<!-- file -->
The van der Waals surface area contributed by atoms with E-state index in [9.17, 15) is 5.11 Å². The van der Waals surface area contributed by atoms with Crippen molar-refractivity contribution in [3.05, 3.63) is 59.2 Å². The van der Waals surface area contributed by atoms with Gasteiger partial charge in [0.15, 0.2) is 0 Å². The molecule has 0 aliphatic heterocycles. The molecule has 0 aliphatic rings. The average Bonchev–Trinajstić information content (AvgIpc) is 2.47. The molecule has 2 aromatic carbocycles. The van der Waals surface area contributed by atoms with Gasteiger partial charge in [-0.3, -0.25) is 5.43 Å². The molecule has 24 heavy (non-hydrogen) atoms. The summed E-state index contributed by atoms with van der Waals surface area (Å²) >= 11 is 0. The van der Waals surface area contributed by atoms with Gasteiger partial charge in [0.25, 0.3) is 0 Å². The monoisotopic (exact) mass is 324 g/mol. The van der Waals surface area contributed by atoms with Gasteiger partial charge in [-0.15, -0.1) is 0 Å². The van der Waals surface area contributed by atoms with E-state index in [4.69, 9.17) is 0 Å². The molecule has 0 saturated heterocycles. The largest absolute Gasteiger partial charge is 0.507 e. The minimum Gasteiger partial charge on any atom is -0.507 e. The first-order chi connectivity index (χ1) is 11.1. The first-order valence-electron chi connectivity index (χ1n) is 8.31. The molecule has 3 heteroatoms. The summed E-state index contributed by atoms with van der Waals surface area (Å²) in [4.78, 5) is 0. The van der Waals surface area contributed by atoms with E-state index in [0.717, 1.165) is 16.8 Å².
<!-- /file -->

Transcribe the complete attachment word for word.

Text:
The van der Waals surface area contributed by atoms with E-state index in [9.17, 15) is 5.11 Å². The van der Waals surface area contributed by atoms with Crippen molar-refractivity contribution in [3.05, 3.63) is 59.2 Å². The van der Waals surface area contributed by atoms with Gasteiger partial charge in [0.15, 0.2) is 0 Å². The molecule has 0 aliphatic heterocycles. The molecule has 0 aliphatic rings. The average Bonchev–Trinajstić information content (AvgIpc) is 2.47. The molecule has 2 aromatic carbocycles. The van der Waals surface area contributed by atoms with Gasteiger partial charge in [-0.3, -0.25) is 5.43 Å². The molecule has 24 heavy (non-hydrogen) atoms. The summed E-state index contributed by atoms with van der Waals surface area (Å²) >= 11 is 0. The van der Waals surface area contributed by atoms with Gasteiger partial charge in [0.25, 0.3) is 0 Å². The monoisotopic (exact) mass is 324 g/mol. The van der Waals surface area contributed by atoms with Gasteiger partial charge in [-0.15, -0.1) is 0 Å². The van der Waals surface area contributed by atoms with E-state index in [4.69, 9.17) is 0 Å². The molecule has 0 saturated heterocycles. The largest absolute Gasteiger partial charge is 0.507 e. The minimum Gasteiger partial charge on any atom is -0.507 e. The first-order chi connectivity index (χ1) is 11.1. The first-order valence-electron chi connectivity index (χ1n) is 8.31. The molecule has 3 heteroatoms. The summed E-state index contributed by atoms with van der Waals surface area (Å²) in [4.78, 5) is 0. The van der Waals surface area contributed by atoms with E-state index in [0.717, 1.165) is 16.8 Å².